Michael N. Maberry

Being born in 1961 and raised in Arlington, Six Flags was a yearly tradition (notice I say "was"). When the park began to drop the history and go commercial, a lot of memories were lost. I enjoyed the employees’ pride and enthusiasm and their abilities to make me giggle, or make my stomach flip-flop on the rides. I also, like all true Texans, am extremely proud of my heritage. (One of my ancestors is the only revolutionary war hero proven buried in Dallas County, and Lemmon Avenue was named after one of his grandsons.) I’m one of many Texans who keep up with their genealogies. To me, Six Flags was tangible evidence that we all have a great history worth remembering. Texans, by nature, brag, and Six Flags represented us well. Now, it’s concrete and metal and our remembrances are in our minds. What a waste.
Cynthia Lemmon

It seems to me that John Bloom did not go to Six Flags for the apparent reason that Six Flags is there. He seems to have gone to Six Flags to re-create his childhood.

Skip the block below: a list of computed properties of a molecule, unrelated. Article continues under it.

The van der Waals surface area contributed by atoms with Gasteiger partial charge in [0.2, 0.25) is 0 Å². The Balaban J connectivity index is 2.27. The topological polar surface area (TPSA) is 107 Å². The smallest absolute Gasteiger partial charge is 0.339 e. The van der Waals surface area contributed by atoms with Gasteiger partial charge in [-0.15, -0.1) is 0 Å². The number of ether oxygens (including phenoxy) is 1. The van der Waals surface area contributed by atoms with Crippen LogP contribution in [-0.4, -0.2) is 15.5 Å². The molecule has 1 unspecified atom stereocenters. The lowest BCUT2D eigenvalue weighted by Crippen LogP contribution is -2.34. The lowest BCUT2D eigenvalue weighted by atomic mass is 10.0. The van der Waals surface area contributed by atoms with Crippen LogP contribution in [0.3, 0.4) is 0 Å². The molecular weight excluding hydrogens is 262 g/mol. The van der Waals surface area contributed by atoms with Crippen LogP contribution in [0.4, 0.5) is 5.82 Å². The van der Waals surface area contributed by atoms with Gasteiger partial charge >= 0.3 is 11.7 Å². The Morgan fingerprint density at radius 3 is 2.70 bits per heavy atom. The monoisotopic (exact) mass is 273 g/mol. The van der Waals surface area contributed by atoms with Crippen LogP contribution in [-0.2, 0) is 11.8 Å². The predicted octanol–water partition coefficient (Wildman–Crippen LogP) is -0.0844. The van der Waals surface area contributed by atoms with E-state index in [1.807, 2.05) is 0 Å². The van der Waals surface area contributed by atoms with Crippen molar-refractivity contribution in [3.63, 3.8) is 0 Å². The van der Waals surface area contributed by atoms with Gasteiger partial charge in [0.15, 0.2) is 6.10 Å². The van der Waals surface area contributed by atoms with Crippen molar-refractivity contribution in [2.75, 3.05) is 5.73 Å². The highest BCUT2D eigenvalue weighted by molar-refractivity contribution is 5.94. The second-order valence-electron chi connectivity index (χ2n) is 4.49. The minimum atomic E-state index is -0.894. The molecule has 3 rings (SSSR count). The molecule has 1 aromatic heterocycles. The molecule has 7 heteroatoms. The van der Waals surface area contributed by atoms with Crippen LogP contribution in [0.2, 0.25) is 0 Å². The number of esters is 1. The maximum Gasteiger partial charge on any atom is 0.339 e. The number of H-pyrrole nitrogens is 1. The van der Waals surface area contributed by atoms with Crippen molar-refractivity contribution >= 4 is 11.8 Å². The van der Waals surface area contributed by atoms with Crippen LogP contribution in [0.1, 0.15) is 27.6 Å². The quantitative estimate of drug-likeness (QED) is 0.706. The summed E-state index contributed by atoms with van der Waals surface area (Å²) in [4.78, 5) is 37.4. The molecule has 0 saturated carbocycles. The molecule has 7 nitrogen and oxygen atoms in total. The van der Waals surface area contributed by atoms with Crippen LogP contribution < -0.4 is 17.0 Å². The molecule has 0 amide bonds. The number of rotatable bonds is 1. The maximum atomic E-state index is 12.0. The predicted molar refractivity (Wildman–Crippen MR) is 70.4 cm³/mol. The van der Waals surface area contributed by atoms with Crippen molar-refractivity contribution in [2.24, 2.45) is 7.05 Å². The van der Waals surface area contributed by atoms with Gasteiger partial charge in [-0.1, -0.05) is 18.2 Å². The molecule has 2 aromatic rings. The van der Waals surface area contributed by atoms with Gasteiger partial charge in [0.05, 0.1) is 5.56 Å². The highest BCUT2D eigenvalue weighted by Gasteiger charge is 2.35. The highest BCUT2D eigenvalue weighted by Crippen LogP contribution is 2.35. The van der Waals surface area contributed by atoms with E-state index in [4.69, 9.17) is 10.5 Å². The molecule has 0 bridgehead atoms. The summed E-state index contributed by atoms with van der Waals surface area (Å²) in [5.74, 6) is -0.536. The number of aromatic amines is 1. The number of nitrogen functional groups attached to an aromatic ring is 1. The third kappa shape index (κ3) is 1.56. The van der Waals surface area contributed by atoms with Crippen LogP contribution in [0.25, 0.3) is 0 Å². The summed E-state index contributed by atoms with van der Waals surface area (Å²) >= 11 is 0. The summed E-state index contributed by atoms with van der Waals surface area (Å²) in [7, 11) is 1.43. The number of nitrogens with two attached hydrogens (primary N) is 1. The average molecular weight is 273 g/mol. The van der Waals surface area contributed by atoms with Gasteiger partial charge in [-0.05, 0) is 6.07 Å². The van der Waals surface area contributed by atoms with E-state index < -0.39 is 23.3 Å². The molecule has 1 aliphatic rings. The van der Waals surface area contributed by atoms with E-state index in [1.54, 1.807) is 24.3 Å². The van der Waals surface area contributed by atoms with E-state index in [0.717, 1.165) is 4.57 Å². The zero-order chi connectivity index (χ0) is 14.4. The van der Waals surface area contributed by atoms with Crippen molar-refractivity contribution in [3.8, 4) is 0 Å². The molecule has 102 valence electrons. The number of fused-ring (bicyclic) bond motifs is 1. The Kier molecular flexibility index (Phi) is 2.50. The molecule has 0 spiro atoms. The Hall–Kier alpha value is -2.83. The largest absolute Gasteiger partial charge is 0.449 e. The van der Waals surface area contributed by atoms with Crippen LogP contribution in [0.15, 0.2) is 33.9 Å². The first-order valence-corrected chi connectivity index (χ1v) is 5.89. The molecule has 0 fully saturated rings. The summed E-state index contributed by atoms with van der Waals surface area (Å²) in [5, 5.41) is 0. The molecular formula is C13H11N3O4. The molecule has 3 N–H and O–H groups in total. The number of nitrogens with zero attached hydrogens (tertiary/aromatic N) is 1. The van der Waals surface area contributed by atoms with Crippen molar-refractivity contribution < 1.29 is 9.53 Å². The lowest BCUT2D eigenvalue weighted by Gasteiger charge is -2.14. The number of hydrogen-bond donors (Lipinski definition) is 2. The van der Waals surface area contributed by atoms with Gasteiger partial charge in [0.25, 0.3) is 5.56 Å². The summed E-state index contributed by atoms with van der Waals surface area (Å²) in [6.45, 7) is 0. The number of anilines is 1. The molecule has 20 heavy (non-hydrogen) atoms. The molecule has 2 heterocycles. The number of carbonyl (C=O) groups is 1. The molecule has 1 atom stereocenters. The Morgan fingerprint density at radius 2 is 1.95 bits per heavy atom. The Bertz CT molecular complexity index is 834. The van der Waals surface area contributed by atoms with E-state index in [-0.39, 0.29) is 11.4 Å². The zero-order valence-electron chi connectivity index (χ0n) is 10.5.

Six Flags has changed a great deal since the opening in 1961. Many new rides and attractions have been added due to the advancement of society and the advancement of the level of entertainment that children expect, The employees of Six Flags Over Texas still try to make the "guests," as they are called by all employees, feel welcome and have a good visit.
However, Six Flags is still a business and a profit is still important to the owners of the amusement park. The owners would be unable to achieve this goal if the park had not changed. Bloom failed to mention that the price for a one-day ticket has gone up since 1961. People expect more due to the price of the admission.